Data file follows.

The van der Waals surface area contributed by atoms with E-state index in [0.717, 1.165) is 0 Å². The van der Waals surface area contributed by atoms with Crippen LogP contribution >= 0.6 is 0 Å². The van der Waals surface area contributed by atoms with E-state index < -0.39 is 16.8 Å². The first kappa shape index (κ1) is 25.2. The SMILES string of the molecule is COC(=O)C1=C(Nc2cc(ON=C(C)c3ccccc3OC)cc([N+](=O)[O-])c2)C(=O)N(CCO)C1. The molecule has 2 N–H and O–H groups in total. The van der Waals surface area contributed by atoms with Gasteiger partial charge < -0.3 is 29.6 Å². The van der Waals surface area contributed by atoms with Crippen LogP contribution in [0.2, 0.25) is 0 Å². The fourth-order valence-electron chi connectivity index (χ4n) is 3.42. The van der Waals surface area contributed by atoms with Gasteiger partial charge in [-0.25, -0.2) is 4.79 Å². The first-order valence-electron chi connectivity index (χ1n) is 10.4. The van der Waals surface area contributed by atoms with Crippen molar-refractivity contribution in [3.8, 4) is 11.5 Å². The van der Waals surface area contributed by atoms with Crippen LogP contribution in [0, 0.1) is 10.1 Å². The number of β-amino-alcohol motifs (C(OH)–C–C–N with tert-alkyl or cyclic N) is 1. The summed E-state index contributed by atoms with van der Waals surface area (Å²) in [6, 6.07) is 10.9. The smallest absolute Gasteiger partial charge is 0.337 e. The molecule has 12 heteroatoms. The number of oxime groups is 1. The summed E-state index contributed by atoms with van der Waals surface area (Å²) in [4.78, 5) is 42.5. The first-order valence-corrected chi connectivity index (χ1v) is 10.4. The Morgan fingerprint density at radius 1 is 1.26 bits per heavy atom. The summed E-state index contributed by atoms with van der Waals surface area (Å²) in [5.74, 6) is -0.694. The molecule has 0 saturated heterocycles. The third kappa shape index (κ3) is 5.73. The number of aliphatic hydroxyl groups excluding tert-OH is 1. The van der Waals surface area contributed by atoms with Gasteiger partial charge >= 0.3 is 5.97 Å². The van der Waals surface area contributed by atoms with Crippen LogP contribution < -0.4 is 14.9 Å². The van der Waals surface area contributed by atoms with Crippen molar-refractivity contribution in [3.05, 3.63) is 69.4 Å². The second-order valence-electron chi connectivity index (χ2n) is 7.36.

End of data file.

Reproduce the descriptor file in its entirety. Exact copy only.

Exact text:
The van der Waals surface area contributed by atoms with E-state index in [0.717, 1.165) is 0 Å². The van der Waals surface area contributed by atoms with Crippen LogP contribution >= 0.6 is 0 Å². The van der Waals surface area contributed by atoms with E-state index < -0.39 is 16.8 Å². The first kappa shape index (κ1) is 25.2. The SMILES string of the molecule is COC(=O)C1=C(Nc2cc(ON=C(C)c3ccccc3OC)cc([N+](=O)[O-])c2)C(=O)N(CCO)C1. The molecule has 2 N–H and O–H groups in total. The van der Waals surface area contributed by atoms with Gasteiger partial charge < -0.3 is 29.6 Å². The van der Waals surface area contributed by atoms with Crippen LogP contribution in [0.2, 0.25) is 0 Å². The fourth-order valence-electron chi connectivity index (χ4n) is 3.42. The van der Waals surface area contributed by atoms with Gasteiger partial charge in [-0.25, -0.2) is 4.79 Å². The first-order valence-electron chi connectivity index (χ1n) is 10.4. The van der Waals surface area contributed by atoms with Crippen molar-refractivity contribution in [3.8, 4) is 11.5 Å². The van der Waals surface area contributed by atoms with Crippen LogP contribution in [0, 0.1) is 10.1 Å². The number of β-amino-alcohol motifs (C(OH)–C–C–N with tert-alkyl or cyclic N) is 1. The summed E-state index contributed by atoms with van der Waals surface area (Å²) in [6, 6.07) is 10.9. The smallest absolute Gasteiger partial charge is 0.337 e. The molecule has 12 heteroatoms. The number of oxime groups is 1. The summed E-state index contributed by atoms with van der Waals surface area (Å²) in [4.78, 5) is 42.5. The first-order valence-corrected chi connectivity index (χ1v) is 10.4. The Morgan fingerprint density at radius 1 is 1.26 bits per heavy atom. The summed E-state index contributed by atoms with van der Waals surface area (Å²) in [5.74, 6) is -0.694. The molecule has 0 saturated heterocycles. The third kappa shape index (κ3) is 5.73. The number of aliphatic hydroxyl groups excluding tert-OH is 1. The van der Waals surface area contributed by atoms with Gasteiger partial charge >= 0.3 is 5.97 Å². The van der Waals surface area contributed by atoms with Crippen LogP contribution < -0.4 is 14.9 Å². The van der Waals surface area contributed by atoms with Crippen molar-refractivity contribution in [3.05, 3.63) is 69.4 Å². The second-order valence-electron chi connectivity index (χ2n) is 7.36.